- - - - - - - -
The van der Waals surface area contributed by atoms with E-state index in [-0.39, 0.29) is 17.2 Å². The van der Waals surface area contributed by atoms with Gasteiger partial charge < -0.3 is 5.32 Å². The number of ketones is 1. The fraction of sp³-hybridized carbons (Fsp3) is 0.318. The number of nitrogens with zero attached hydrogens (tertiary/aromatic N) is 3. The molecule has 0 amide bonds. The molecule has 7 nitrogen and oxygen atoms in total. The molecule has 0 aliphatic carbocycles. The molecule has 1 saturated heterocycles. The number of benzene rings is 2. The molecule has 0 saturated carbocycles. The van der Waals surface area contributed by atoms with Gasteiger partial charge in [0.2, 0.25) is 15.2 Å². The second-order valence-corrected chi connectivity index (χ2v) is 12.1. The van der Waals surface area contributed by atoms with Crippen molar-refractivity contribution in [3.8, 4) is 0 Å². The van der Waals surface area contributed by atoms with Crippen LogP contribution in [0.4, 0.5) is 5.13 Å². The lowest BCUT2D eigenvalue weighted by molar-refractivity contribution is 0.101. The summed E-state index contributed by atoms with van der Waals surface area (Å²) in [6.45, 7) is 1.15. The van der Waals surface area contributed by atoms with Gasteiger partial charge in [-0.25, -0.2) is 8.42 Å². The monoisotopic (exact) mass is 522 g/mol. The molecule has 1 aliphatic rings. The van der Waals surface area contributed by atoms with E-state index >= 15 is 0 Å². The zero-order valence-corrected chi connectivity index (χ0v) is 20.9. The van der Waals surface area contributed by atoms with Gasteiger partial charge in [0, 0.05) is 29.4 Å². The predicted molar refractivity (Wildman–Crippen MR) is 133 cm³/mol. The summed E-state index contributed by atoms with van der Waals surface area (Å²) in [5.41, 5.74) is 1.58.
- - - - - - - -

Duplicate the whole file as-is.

The van der Waals surface area contributed by atoms with E-state index in [-0.39, 0.29) is 17.2 Å². The van der Waals surface area contributed by atoms with Gasteiger partial charge < -0.3 is 5.32 Å². The number of ketones is 1. The fraction of sp³-hybridized carbons (Fsp3) is 0.318. The number of nitrogens with zero attached hydrogens (tertiary/aromatic N) is 3. The molecule has 0 amide bonds. The molecule has 7 nitrogen and oxygen atoms in total. The molecule has 0 aliphatic carbocycles. The molecule has 1 saturated heterocycles. The number of benzene rings is 2. The molecule has 0 saturated carbocycles. The van der Waals surface area contributed by atoms with Gasteiger partial charge in [0.2, 0.25) is 15.2 Å². The second-order valence-corrected chi connectivity index (χ2v) is 12.1. The van der Waals surface area contributed by atoms with Crippen molar-refractivity contribution in [3.8, 4) is 0 Å². The van der Waals surface area contributed by atoms with Crippen LogP contribution in [0.4, 0.5) is 5.13 Å². The lowest BCUT2D eigenvalue weighted by molar-refractivity contribution is 0.101. The summed E-state index contributed by atoms with van der Waals surface area (Å²) in [6.45, 7) is 1.15. The van der Waals surface area contributed by atoms with Gasteiger partial charge in [-0.25, -0.2) is 8.42 Å². The monoisotopic (exact) mass is 522 g/mol. The molecule has 1 aliphatic rings. The van der Waals surface area contributed by atoms with E-state index >= 15 is 0 Å². The zero-order valence-corrected chi connectivity index (χ0v) is 20.9. The van der Waals surface area contributed by atoms with Gasteiger partial charge in [0, 0.05) is 29.4 Å². The predicted molar refractivity (Wildman–Crippen MR) is 133 cm³/mol. The summed E-state index contributed by atoms with van der Waals surface area (Å²) in [5.41, 5.74) is 1.58.